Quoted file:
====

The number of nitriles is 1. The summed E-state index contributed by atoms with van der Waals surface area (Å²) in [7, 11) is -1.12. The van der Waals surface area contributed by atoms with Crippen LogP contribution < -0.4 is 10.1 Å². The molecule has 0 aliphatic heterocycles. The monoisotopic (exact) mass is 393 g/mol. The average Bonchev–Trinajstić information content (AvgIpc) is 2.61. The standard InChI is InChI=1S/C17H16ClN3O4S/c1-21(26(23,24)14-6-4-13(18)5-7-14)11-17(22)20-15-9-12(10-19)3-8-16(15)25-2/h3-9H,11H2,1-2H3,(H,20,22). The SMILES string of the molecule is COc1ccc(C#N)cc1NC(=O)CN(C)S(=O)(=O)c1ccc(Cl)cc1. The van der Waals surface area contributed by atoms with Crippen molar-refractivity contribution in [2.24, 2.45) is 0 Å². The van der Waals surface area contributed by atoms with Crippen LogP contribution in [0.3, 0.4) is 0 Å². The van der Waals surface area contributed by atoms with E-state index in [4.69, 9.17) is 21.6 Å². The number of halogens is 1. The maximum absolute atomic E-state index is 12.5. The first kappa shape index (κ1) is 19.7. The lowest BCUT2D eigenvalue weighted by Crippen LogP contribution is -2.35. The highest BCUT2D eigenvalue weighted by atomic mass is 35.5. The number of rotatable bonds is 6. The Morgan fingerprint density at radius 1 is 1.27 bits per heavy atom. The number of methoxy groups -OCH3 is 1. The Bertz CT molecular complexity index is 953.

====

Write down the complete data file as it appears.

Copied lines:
The number of nitriles is 1. The summed E-state index contributed by atoms with van der Waals surface area (Å²) in [7, 11) is -1.12. The van der Waals surface area contributed by atoms with Crippen LogP contribution < -0.4 is 10.1 Å². The molecule has 0 aliphatic heterocycles. The monoisotopic (exact) mass is 393 g/mol. The average Bonchev–Trinajstić information content (AvgIpc) is 2.61. The standard InChI is InChI=1S/C17H16ClN3O4S/c1-21(26(23,24)14-6-4-13(18)5-7-14)11-17(22)20-15-9-12(10-19)3-8-16(15)25-2/h3-9H,11H2,1-2H3,(H,20,22). The SMILES string of the molecule is COc1ccc(C#N)cc1NC(=O)CN(C)S(=O)(=O)c1ccc(Cl)cc1. The van der Waals surface area contributed by atoms with Crippen molar-refractivity contribution in [2.24, 2.45) is 0 Å². The van der Waals surface area contributed by atoms with Crippen LogP contribution in [0.3, 0.4) is 0 Å². The van der Waals surface area contributed by atoms with E-state index in [4.69, 9.17) is 21.6 Å². The number of halogens is 1. The maximum absolute atomic E-state index is 12.5. The first kappa shape index (κ1) is 19.7. The lowest BCUT2D eigenvalue weighted by Crippen LogP contribution is -2.35. The highest BCUT2D eigenvalue weighted by atomic mass is 35.5. The number of rotatable bonds is 6. The Morgan fingerprint density at radius 1 is 1.27 bits per heavy atom. The number of methoxy groups -OCH3 is 1. The Bertz CT molecular complexity index is 953.